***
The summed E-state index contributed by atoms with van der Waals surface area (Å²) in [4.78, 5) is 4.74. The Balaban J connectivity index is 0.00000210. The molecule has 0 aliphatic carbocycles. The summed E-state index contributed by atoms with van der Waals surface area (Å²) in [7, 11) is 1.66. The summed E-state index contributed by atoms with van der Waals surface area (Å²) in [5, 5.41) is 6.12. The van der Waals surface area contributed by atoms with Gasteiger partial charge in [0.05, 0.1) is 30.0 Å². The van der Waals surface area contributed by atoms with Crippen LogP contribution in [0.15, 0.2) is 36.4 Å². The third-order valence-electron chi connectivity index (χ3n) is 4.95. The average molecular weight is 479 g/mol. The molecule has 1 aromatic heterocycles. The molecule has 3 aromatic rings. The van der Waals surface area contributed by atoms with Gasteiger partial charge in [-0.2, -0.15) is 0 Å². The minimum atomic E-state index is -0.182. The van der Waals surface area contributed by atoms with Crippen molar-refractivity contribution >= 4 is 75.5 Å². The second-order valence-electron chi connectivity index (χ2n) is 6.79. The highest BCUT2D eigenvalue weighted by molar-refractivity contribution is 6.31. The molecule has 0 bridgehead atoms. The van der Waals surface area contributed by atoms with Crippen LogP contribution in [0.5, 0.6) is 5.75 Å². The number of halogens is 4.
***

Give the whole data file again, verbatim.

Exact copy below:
The summed E-state index contributed by atoms with van der Waals surface area (Å²) in [4.78, 5) is 4.74. The Balaban J connectivity index is 0.00000210. The molecule has 0 aliphatic carbocycles. The summed E-state index contributed by atoms with van der Waals surface area (Å²) in [7, 11) is 1.66. The summed E-state index contributed by atoms with van der Waals surface area (Å²) in [5, 5.41) is 6.12. The van der Waals surface area contributed by atoms with Gasteiger partial charge in [0.05, 0.1) is 30.0 Å². The van der Waals surface area contributed by atoms with Crippen LogP contribution in [0.15, 0.2) is 36.4 Å². The third-order valence-electron chi connectivity index (χ3n) is 4.95. The average molecular weight is 479 g/mol. The molecule has 1 aromatic heterocycles. The molecule has 3 aromatic rings. The van der Waals surface area contributed by atoms with Gasteiger partial charge in [-0.2, -0.15) is 0 Å². The minimum atomic E-state index is -0.182. The van der Waals surface area contributed by atoms with Crippen molar-refractivity contribution >= 4 is 75.5 Å². The second-order valence-electron chi connectivity index (χ2n) is 6.79. The highest BCUT2D eigenvalue weighted by molar-refractivity contribution is 6.31. The molecule has 0 bridgehead atoms. The van der Waals surface area contributed by atoms with Crippen LogP contribution in [0.5, 0.6) is 5.75 Å². The number of halogens is 4.